A WikiLeaks document has confirmed that Egyptian General-Commander of the Armed Forces and Defense Minister Hussein Tantawi had objected to the prospect that Gamal Mubarak, son of ousted president Hosni Mubarak, would succeed his father.
Gamal, the younger son of the 83-year-old, was the erstwhile heir apparent for many years before the January 25 Revolution shattered his presidency dream and even cast doubt over his future as a free citizen.
According to the WikiLeaks document, an unnamed Egyptian parliamentarian said Gamal had regarded Tantawi and former Intelligence Chief Omar Suleiman, who was appointed as vice president during Mubarak’s last days in power, as a threat to his ambitions.
In return, Tantawi was increasingly disgruntled with the widespread corruption of Gamal and his inner circle — all held in Tora Prison now — and seemed willing to take action to inhibit him from assuming power.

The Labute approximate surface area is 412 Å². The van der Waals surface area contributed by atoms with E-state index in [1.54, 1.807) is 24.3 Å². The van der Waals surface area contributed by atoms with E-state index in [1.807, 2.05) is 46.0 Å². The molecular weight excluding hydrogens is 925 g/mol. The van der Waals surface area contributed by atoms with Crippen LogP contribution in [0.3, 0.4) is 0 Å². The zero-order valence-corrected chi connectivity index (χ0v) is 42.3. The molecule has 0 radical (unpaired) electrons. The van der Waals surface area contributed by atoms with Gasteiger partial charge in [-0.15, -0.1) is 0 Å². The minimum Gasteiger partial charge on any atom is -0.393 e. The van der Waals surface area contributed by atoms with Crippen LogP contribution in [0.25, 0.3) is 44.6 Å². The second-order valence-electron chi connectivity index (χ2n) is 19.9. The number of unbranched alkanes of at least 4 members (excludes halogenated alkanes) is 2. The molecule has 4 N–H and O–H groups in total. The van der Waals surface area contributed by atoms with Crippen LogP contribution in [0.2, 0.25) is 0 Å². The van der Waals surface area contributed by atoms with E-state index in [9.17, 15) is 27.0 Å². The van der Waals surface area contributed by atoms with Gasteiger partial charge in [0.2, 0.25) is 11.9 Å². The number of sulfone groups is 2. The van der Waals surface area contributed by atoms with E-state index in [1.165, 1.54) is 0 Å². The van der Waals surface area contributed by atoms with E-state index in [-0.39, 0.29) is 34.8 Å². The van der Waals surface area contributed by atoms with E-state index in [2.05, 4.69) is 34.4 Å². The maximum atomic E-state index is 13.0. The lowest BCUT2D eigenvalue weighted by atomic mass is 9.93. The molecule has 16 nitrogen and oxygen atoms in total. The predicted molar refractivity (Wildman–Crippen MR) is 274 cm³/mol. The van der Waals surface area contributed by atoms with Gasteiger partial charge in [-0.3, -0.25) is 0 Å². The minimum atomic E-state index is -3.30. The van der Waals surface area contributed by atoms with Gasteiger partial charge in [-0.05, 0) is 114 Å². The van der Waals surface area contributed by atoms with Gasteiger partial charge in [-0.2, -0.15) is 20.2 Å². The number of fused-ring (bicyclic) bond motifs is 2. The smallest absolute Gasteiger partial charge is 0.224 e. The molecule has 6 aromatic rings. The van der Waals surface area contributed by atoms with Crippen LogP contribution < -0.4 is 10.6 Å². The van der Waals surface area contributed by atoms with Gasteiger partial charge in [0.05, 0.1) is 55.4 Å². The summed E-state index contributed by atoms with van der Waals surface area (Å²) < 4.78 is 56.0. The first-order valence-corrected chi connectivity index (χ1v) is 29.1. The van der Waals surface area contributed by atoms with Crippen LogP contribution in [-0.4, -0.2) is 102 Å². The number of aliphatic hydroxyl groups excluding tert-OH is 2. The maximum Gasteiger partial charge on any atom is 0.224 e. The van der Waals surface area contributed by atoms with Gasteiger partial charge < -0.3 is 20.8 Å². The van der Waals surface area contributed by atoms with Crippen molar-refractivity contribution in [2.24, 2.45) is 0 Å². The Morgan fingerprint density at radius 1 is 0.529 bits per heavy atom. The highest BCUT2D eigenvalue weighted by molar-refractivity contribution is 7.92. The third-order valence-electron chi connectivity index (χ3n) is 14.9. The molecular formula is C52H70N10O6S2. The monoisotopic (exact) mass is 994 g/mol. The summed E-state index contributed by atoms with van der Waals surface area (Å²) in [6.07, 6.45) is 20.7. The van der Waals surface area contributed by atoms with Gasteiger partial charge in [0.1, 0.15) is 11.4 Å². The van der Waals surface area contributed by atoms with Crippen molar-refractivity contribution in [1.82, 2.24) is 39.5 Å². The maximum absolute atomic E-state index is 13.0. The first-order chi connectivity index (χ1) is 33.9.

The army is believed to have helped forcing Mubarak to step down 11 February after millions protested against him across Egypt for 18 days of a full-scale uprising.
Mubarak remained under house arrest along with his family for some time after his ouster, before he and both of his sons, Alaa and Gamal, were remanded in police custody pending investigation.
It was frequently said that the Supreme Council of the Armed Forces had been at loggerheads with Gamal Mubarak. No official statement was released in this regard.